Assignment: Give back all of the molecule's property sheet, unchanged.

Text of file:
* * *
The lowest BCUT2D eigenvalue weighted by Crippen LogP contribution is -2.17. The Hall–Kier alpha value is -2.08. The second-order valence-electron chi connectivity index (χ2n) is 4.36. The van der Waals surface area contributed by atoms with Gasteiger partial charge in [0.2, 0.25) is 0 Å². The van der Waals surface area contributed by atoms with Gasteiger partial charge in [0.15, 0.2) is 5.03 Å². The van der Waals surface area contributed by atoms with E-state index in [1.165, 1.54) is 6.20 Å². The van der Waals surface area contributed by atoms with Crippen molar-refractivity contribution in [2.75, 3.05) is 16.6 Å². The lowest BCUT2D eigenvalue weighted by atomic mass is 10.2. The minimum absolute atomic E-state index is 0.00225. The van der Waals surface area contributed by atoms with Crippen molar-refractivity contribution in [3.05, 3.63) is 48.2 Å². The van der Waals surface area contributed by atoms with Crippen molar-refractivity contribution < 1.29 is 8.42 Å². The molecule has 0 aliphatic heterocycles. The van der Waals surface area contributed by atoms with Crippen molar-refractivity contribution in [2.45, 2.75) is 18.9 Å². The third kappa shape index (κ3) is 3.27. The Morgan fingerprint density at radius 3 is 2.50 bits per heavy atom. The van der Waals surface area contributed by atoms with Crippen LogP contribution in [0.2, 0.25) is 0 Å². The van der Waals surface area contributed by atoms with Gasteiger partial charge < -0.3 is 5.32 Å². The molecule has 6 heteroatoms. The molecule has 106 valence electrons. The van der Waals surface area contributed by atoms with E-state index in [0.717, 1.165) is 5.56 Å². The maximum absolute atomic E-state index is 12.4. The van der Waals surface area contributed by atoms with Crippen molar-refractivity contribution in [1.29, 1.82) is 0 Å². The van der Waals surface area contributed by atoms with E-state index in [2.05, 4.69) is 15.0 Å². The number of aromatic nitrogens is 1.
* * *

The lowest BCUT2D eigenvalue weighted by Crippen LogP contribution is -2.17. The Hall–Kier alpha value is -2.08. The second-order valence-electron chi connectivity index (χ2n) is 4.36. The van der Waals surface area contributed by atoms with Gasteiger partial charge in [0.2, 0.25) is 0 Å². The van der Waals surface area contributed by atoms with Gasteiger partial charge in [0.15, 0.2) is 5.03 Å². The van der Waals surface area contributed by atoms with E-state index in [1.165, 1.54) is 6.20 Å². The van der Waals surface area contributed by atoms with Crippen molar-refractivity contribution in [2.75, 3.05) is 16.6 Å². The lowest BCUT2D eigenvalue weighted by atomic mass is 10.2. The minimum absolute atomic E-state index is 0.00225. The van der Waals surface area contributed by atoms with Crippen molar-refractivity contribution in [3.05, 3.63) is 48.2 Å². The van der Waals surface area contributed by atoms with Crippen molar-refractivity contribution < 1.29 is 8.42 Å². The molecule has 0 aliphatic heterocycles. The van der Waals surface area contributed by atoms with Crippen molar-refractivity contribution in [2.45, 2.75) is 18.9 Å². The third kappa shape index (κ3) is 3.27. The Morgan fingerprint density at radius 3 is 2.50 bits per heavy atom. The van der Waals surface area contributed by atoms with Crippen LogP contribution in [0.2, 0.25) is 0 Å². The van der Waals surface area contributed by atoms with Gasteiger partial charge < -0.3 is 5.32 Å². The molecule has 6 heteroatoms. The molecule has 106 valence electrons. The van der Waals surface area contributed by atoms with E-state index in [0.717, 1.165) is 5.56 Å². The maximum absolute atomic E-state index is 12.4. The van der Waals surface area contributed by atoms with Crippen molar-refractivity contribution in [1.29, 1.82) is 0 Å². The van der Waals surface area contributed by atoms with E-state index in [2.05, 4.69) is 15.0 Å². The number of aromatic nitrogens is 1.